Architect William Pereira, whose starkly futuristic work defined mid-20th-century Los Angeles, credited “gadgetry” like the radio, and even more so television, with making life such a widely dispersed city possible: “It meant that unsophisticated people could stay home for their entertainment. It sweetened the sprawl.” But he said that in the 1960s; McPherson, at the peak of her fame in the 1920s, must count among the first to have understood the power of broadcasting in a place like Los Angeles. KFSG, only the third radio station in town, did its part to bring people to the city and to turn the Angelus Temple, already a mainstay of prewar postcards, into a bona fide tourist attraction. McPherson understood that those who visited from afar would go back home as a form of living advertising, wide-eyed with stories of what they'd seen. Some wouldn't go back home at all, deciding instead to settle down right near Sister Aimee's church.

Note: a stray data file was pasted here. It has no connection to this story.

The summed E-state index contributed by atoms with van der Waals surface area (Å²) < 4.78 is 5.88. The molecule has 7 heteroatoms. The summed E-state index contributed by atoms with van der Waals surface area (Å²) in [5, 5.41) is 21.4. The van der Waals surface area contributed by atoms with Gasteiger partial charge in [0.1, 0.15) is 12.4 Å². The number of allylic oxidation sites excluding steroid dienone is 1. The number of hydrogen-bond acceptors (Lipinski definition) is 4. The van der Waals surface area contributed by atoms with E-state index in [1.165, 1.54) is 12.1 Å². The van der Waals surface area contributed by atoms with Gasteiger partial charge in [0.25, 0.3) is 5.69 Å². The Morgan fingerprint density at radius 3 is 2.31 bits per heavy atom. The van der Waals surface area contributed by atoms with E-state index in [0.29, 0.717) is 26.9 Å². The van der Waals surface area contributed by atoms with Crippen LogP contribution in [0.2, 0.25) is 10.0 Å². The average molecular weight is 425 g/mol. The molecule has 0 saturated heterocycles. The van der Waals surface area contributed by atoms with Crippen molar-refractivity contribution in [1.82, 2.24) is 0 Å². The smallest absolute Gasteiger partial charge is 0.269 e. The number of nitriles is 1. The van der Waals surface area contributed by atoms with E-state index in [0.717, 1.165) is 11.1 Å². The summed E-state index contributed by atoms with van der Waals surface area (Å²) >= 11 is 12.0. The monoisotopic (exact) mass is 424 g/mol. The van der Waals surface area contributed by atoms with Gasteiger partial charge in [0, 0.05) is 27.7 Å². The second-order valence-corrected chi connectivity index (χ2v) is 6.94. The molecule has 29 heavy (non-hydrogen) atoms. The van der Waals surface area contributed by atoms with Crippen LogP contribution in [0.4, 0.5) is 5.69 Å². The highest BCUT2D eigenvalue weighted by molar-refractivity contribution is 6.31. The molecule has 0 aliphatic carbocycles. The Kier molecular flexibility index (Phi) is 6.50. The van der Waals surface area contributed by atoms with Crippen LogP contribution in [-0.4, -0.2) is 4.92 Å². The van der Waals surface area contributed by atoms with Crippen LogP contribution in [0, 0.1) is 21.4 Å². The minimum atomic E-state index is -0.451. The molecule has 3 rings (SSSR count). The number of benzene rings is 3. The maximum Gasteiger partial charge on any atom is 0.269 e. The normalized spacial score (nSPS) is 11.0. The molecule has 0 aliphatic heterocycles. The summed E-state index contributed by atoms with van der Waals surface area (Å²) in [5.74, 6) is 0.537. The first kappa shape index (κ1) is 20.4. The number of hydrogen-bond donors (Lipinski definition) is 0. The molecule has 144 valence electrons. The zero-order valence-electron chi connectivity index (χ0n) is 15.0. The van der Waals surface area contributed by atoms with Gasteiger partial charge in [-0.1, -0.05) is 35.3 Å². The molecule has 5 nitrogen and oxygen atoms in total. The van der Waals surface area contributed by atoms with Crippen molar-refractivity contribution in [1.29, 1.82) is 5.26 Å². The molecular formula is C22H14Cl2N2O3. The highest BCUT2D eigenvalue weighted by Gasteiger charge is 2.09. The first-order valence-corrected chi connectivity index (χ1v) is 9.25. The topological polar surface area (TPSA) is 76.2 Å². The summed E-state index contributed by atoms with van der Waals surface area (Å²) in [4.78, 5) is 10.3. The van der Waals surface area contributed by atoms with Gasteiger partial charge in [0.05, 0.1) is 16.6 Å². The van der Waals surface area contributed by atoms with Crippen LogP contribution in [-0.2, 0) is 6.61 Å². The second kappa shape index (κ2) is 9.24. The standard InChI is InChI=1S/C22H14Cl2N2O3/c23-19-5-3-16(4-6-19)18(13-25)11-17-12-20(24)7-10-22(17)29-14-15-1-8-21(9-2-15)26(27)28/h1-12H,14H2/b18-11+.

The church itself, which expanded into a campus with a bible college, a parsonage, and dormitories, quickly received no small credit for making Echo Park into a respectable neighborhood: one Los Angeles Times article published soon after the Angelus Temple's opening estimated “that since the church was built more than 250 residence flats and apartments have been erected within a radius of a few blocks of the temple, and many of the hitherto vacant lots are now being improved with residential structures of various kinds.” During the Depression, the church's commissary became, according to McPherson's biographer Daniel Mark Epstein, “one of the region’s most effective and inclusive welfare institutions,” feeding children lunch when their schools couldn't, providing bread and quilts to those turned away by welfare agencies. “Angelus Temple was the only place anyone could get a meal, clothing, and blankets, no questions asked.”